Level 4: Confidential Computing

A flow diagram from on-premises compute to Compute Engine with an external key manager and attestation

Confidential VM instances run with their memory encrypted, providing additional protections against unintended access to the data while in use. For many threat models, Confidential VM instances are more trusted than standard instances, allowing them to be used for sensitive workloads.

If your threat model relies on Confidential Computing, one issue is ensuring that a workload is running in a Confidential VM instance. Remote attestation is a means by which the workload can prove to a remote party that they are running in a Confidential VM instance and can confirm many other properties about the configuration and environment of the workload. Because the attestations are generated by the platform, the workload can't create false attestations that don't reflect its actual environment.

A KMS can require and evaluate these attestations before allowing access to keys. This requirement helps ensure that only the intended workload is allowed to decrypt the data, even if the normal credentials are compromised.

Level 5: Split trust

A flow diagram from on-premises compute to Compute Engine with split trust

When using a single KMS, that KMS has sole control over the encryption keys. If the KMS operator were to acquire the ciphertext of your encrypted data, they would have everything needed to decrypt it into your plaintext. While this risk might be acceptable if the KMS is operated by a completely trusted entity, some threat models create a need to remove unilateral control from the KMS.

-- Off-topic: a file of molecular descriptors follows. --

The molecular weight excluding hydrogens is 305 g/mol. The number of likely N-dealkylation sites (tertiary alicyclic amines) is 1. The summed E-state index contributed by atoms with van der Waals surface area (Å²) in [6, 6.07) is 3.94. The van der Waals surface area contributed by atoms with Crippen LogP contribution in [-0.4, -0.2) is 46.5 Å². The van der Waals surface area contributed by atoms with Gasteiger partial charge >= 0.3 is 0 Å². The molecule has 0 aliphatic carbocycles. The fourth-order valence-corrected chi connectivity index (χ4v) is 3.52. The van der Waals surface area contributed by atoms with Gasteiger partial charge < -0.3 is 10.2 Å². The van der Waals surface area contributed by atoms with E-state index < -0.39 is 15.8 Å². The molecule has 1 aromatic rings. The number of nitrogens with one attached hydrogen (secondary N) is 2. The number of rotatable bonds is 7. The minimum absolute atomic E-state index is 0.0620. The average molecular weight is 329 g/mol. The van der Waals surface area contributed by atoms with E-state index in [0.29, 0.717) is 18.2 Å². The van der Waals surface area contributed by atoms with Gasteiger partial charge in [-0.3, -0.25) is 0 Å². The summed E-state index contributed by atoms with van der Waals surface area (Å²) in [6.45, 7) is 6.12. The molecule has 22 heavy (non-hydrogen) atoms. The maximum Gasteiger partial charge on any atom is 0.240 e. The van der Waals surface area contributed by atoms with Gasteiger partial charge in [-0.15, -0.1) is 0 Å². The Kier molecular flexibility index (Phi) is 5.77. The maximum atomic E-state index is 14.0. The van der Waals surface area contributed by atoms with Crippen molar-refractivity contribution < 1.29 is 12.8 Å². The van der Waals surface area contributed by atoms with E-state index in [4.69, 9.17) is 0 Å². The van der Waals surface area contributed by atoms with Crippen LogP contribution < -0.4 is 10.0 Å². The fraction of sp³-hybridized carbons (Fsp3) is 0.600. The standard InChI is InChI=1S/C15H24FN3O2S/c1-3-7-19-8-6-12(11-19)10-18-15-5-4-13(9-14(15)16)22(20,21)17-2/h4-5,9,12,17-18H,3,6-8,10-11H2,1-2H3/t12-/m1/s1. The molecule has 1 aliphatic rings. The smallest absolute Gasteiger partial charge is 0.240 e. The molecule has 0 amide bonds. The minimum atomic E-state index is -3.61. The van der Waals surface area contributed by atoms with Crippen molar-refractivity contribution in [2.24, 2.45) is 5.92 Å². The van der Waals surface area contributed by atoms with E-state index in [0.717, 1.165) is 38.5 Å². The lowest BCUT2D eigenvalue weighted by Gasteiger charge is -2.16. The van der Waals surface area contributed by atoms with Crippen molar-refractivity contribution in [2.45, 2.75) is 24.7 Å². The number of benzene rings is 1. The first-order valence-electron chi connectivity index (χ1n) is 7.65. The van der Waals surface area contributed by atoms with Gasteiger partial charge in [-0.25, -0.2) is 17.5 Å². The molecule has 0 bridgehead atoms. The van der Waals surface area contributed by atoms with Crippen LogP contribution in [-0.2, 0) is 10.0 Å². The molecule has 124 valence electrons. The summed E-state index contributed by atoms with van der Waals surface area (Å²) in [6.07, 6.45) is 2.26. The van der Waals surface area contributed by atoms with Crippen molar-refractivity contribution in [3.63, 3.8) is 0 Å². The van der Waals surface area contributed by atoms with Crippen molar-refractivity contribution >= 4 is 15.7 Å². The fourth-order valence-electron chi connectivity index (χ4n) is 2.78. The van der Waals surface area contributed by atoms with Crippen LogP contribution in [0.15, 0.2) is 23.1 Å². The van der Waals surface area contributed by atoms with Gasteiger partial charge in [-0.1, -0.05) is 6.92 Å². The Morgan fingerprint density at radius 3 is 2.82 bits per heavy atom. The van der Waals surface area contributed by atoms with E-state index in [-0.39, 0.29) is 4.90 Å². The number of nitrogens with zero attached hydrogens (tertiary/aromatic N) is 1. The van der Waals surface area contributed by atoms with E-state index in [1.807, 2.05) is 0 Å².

With STET, you have the option to split this trust between two KMS systems, with neither KMS having enough information to decrypt your data. It would require collusion between both KMS operators (and access to the ciphertext) in order to decrypt your data.

If you're using Confidential VM, STET also facilitates the encryption and decryption of data using keys stored in a KMS that requires attestations.

All together, STET helps ensure that the only entities that have access to your plaintext data are the originator of the data (for example, an on-premises system) and the consumer of the data (for example, a workload running in a Confidential VM instance).

For more information on using STET, see the GitHub repository and quickstart guide.

Confidential Space with STET

A flow diagram from on-premises compute to Compute Engine with split trust and Confidential Space

If you use Confidential Space, STET can use the attestation token from Confidential Space as attestation evidence when accessing the key-encryption-key (KEK) that is stored in Cloud KMS.

STET handles access to Cloud KMS keys for your workload, and supports using Confidential Space to perform attestation for the encryption workflow, the decryption workflow, or both the encryption and decryption workflows.

You can create a STET configuration that includes information such as the workload identity pool (WIP) name, Cloud KMS URIs, and decryption information. STET then uses that information to integrate into your Confidential Space set up.

For more information, see the GitHub repository and the Confidential Space integration guide.